Ian Anderson 4 p.m., Oct. 17
US Senate Passed the Tax Cuts and Jobs Act Bill of 2017
In the wee hours of the morning the US Senate passed the Tax Cuts and Jobs Act Bill of 2017. 51 Republican Senators voted for the bill, all 48 Democratic Senators voted against with Bob Corker of Tennessee being the only Republican to vote against. This bill is a revision of the Tax Cuts and Jobs Act Bill of 1986.
With the distraction of the Michael Flynn guilty plea, lobbyists released the Senate version of the bill last night with additions hand written in the margins. There were numerous complaints that Senators did not have enough time to comprehend the bill. This unscored bill basically lowers corporate taxes from 35% to 20% and in the process raises the national debt by about 1.4 trillion dollars. However proponents claim that given all the jobs it will bring the debt will only go up by one trillion dollars. This still amounts to $3,125 for every American citizen and we can add that amount to the $62,500 we each individually owe on our current 20 trillion dollar debt.
This Senate bill will now go to committee to be reconciled with a very different House version of the bill. It is not possible to say exactly how all this will affect each income group. There simply has not been time to review everything in the margins of the Senate bill. The biggest winners in this bill are the richest Americans and Big Corporations, but our legislators did manage to throw out a few crumbs to everyone else. Based on what we know of the House and Senate versions the poorest Americans will see maybe $50 to $200 per year, the richest 1% will see about $50,000 to $200,000 per year. If the elimination of the estate tax, which is in the House bill, makes it through reconciliation the wealthiest taxpayers could reap billions. The Affordable Care Act could also be affected which could raise health insurance premiums another 10%. To add insult to injury the benefits to the wealthy donor class are permanent but the benefits to everyone else sunset and go away.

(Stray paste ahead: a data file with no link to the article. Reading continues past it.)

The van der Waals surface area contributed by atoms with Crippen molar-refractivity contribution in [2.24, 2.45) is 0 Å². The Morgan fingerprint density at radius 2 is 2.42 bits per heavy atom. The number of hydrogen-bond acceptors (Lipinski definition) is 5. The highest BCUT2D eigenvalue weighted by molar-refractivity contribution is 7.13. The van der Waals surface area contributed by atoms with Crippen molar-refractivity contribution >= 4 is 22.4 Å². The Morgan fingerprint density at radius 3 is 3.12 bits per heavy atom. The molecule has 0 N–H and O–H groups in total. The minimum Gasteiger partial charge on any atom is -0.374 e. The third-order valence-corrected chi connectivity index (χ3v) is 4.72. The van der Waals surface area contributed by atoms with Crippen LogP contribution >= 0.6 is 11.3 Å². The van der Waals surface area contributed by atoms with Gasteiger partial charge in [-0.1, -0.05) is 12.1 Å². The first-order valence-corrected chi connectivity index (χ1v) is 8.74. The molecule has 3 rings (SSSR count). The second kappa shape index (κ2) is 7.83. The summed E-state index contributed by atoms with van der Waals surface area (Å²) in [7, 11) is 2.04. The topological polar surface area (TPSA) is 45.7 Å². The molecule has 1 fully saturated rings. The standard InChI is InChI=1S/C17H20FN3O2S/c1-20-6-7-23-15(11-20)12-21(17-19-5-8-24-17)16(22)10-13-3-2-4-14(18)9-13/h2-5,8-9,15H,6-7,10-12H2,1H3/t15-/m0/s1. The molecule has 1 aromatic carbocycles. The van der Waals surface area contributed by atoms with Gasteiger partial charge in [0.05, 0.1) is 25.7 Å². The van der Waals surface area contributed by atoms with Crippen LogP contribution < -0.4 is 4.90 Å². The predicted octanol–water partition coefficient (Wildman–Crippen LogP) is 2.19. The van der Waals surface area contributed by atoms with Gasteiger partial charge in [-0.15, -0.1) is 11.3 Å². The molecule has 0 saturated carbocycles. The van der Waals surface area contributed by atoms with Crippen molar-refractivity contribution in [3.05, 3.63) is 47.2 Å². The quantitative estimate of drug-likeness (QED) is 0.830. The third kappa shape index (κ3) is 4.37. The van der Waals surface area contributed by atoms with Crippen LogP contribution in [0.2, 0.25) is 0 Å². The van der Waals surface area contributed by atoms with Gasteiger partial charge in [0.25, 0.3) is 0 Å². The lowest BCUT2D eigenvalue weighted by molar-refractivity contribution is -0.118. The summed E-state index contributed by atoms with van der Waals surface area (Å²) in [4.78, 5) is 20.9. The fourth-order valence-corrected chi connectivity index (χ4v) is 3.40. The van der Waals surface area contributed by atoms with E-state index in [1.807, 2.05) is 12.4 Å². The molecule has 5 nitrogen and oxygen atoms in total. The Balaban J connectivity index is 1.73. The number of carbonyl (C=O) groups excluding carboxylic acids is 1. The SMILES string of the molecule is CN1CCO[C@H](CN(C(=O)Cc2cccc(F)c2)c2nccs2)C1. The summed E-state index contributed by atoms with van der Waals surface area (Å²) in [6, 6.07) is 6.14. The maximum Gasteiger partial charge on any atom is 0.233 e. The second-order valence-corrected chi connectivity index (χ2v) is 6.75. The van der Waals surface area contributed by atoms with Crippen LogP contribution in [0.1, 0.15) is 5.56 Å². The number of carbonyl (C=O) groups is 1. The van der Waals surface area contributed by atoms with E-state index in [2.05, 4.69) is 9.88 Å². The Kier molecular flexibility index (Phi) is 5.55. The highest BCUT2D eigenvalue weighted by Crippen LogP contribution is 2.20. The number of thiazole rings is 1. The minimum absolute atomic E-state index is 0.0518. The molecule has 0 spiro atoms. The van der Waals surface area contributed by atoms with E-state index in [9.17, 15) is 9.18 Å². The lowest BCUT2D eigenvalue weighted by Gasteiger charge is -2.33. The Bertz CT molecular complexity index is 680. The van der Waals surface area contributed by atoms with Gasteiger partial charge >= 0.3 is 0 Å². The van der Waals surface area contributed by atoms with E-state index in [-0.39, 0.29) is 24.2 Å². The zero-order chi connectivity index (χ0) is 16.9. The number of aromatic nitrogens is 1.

Reconciling the two bills will be a time consuming task. Republicans are motivated to get this on the President’s desk before the end of the year. So our Senators and Representatives may not make it home for the holidays.
With unemployment at record lows many wonder why we are doing this to “Stimulate the Economy” in the first place. It’s simply not about economic stimulation; this bill represents the culmination of many years of big donor influence in politics. To get re-elected politicians who were crying that our large national debt will cripple the economy sold us out to their big donors. Shame on them!
December 2, 2017